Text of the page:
Jacob Schindler

China-based data provider IP House recently put together a fairly thorough analysis of all the rulings delivered by the Beijing IP Court during 2015. The information on damages from this first batch of patent disputes should prove a useful benchmark for monitoring whether Chinese policymakers’ goal of increasing award amounts is being realised. More recent developments surrounding evidence preservation and punitive damages suggest that higher damages is a priority as litigation numbers in the country continue to zoom.

Data on damages comes from a sample of 94 first instance patent disputes in which the Beijing court rendered a judgment (another 250 cases were settled or resolved through mediation). These include patent cases of all types, as well as trade secrets claims and other IP disputes with a significant technology element. The plaintiff succeeded at least partially 72% of the time – but only 54 of the winning parties claimed any damages at all. It’s likely that in many suits, damages are an afterthought compared to the strong potential to get a court order halting infringing activity across China.

Overall, winning plaintiffs had asked the court for a little less than 1 million RMB ($138,0000) on average; the average amount actually ordered was less than half of that – around 450,000 yuan. Restricting it to just invention patent disputes, complainants asked for slightly more, 1.2 million RMB, but the court actually granted just around half of that amount on average. Just a couple of outlier cases resulted in a payout of more than 3 million RMB, while about half of the rulings fell within the 100,000-500,000 yuan range. It will be interesting to watch the ratio of damages claimed to awarded, which IP House is tracking – an increase here would be one of the most straightforward ways for damages to increase.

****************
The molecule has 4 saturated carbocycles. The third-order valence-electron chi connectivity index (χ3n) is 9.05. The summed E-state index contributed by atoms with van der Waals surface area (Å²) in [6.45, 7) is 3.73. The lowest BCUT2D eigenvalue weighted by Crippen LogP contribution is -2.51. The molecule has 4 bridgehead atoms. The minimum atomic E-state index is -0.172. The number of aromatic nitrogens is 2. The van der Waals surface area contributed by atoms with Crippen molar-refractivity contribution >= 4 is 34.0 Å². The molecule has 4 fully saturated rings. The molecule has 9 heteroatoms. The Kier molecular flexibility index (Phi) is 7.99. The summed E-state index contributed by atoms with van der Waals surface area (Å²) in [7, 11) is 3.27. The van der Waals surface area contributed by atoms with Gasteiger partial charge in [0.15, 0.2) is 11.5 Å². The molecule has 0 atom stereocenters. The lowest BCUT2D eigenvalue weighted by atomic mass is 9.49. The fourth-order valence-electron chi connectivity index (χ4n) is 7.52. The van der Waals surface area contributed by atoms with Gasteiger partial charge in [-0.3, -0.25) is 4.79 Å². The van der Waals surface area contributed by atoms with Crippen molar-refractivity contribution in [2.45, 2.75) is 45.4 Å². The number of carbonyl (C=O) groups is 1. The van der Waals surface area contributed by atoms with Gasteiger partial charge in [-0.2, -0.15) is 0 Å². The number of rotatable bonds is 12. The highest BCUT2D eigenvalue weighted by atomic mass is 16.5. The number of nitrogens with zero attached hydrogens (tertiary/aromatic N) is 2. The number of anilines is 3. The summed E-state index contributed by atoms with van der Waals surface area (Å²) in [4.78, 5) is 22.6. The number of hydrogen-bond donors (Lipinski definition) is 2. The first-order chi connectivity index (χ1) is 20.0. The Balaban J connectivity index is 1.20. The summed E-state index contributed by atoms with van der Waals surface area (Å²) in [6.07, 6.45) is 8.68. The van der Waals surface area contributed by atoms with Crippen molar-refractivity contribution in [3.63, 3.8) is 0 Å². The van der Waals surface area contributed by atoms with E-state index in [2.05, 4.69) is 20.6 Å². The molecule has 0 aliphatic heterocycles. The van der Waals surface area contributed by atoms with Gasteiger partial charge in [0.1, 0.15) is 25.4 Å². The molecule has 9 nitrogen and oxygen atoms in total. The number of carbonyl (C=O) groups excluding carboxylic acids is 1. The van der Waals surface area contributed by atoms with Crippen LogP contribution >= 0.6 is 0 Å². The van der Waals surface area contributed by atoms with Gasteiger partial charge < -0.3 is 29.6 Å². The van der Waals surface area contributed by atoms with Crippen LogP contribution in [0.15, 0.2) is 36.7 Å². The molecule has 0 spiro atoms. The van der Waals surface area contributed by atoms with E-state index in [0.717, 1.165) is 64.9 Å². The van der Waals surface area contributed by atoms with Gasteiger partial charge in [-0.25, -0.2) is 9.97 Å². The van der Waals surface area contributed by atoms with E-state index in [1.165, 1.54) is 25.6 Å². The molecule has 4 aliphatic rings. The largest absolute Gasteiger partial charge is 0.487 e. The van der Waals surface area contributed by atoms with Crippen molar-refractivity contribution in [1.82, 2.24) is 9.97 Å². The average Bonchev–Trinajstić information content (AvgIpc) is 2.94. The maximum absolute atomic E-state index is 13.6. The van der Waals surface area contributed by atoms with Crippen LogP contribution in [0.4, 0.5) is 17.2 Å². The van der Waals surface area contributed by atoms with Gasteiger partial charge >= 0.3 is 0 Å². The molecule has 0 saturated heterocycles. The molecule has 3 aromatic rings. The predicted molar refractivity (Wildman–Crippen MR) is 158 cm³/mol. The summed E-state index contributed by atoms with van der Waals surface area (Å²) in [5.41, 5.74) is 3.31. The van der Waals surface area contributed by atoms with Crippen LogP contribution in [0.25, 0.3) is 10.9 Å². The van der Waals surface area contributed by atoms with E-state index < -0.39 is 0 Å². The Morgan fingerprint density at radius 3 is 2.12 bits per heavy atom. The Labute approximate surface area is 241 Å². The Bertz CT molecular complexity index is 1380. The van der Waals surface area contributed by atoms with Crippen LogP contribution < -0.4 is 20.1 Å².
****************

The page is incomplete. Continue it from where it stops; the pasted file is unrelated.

Panasonic was the beneficiary of the biggest ruling in 2015, in a case which centered on a design patent for a cosmetic device. The Japanese company received the full amount claimed, 3.2 million yuan. Korean appliance maker Hurom was also among the handful of companies to net more than 1 million RMB in a patent judgment. We know that the figures on biggest award will look a lot different when IP House is able to do a deep dive into 2016. In December, the Beijing IP Court issued a 50 million RMB ($7.2 million) judgment to local company Watchdata. Significantly, it was also last year, 2016, when we started to see more mobile licensing oriented disputes wind up in Chinese courts. The first of these to make it to a judgment will provide an important benchmark.

There are also indications that some judges are becoming more assertive when it comes to compelling defendants to turn over evidence that can aid in calculating damages – a long-time point of frustration for patent plaintiffs. In a dispute between two Qingdao-based companies this month, the Beijing IP Court fined one party 1 million RMB for failure to financial records and product samples available. As the IP House data from 2015 shows, this amount would have been at the upper limit of actual damages awards in any invention patent case that year. If it becomes more widespread for uncooperative defendants to face steep financial costs, we’ll have a lot more opportunity to see how courts assess damages based on the infringer’s profits and other methods. Punitive damages for wilful infringement are also likely to be on the cards in the near future.

Even at relatively elevated levels, Chinese damage awards aren’t likely to be significant money-makers for NPEs or corporate IP departments any time soon. But the progress made in the area is a clear signal that the country’s policymakers seem intent on making patent rights stronger and even on ensuring that China becomes a key global venue for patent litigation. Amid some uncertainty over the future direction of IP policy in the US and Europe, that is an unmitigated positive for IP owners - especially when you throw in the possibility of getting injunctions..